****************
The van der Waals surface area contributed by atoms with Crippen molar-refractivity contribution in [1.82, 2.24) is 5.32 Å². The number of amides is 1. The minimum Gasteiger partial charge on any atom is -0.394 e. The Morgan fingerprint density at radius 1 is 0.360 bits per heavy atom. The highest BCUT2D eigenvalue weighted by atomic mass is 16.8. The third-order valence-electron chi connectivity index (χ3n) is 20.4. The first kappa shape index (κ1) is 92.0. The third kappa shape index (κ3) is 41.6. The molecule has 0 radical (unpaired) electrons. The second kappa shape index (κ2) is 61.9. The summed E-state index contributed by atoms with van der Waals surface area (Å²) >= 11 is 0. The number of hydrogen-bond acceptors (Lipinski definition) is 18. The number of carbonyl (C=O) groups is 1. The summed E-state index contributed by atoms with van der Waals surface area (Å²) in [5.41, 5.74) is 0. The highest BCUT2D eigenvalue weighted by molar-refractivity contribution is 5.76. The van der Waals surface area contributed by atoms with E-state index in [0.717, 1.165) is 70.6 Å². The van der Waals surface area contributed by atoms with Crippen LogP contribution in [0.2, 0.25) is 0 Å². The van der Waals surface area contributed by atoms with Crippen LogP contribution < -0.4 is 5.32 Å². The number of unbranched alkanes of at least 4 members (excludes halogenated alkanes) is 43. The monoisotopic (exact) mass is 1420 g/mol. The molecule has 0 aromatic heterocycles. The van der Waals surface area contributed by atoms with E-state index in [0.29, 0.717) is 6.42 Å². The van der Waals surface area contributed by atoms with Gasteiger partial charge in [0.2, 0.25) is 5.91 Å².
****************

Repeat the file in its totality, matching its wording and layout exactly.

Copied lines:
The van der Waals surface area contributed by atoms with Crippen molar-refractivity contribution in [1.82, 2.24) is 5.32 Å². The number of amides is 1. The minimum Gasteiger partial charge on any atom is -0.394 e. The Morgan fingerprint density at radius 1 is 0.360 bits per heavy atom. The highest BCUT2D eigenvalue weighted by atomic mass is 16.8. The third-order valence-electron chi connectivity index (χ3n) is 20.4. The first kappa shape index (κ1) is 92.0. The third kappa shape index (κ3) is 41.6. The molecule has 0 radical (unpaired) electrons. The second kappa shape index (κ2) is 61.9. The summed E-state index contributed by atoms with van der Waals surface area (Å²) >= 11 is 0. The number of hydrogen-bond acceptors (Lipinski definition) is 18. The number of carbonyl (C=O) groups is 1. The summed E-state index contributed by atoms with van der Waals surface area (Å²) in [5.41, 5.74) is 0. The highest BCUT2D eigenvalue weighted by molar-refractivity contribution is 5.76. The van der Waals surface area contributed by atoms with E-state index in [0.717, 1.165) is 70.6 Å². The van der Waals surface area contributed by atoms with Crippen LogP contribution in [0.2, 0.25) is 0 Å². The van der Waals surface area contributed by atoms with Crippen LogP contribution < -0.4 is 5.32 Å². The number of unbranched alkanes of at least 4 members (excludes halogenated alkanes) is 43. The monoisotopic (exact) mass is 1420 g/mol. The molecule has 0 aromatic heterocycles. The van der Waals surface area contributed by atoms with E-state index in [0.29, 0.717) is 6.42 Å². The van der Waals surface area contributed by atoms with Gasteiger partial charge in [0.2, 0.25) is 5.91 Å².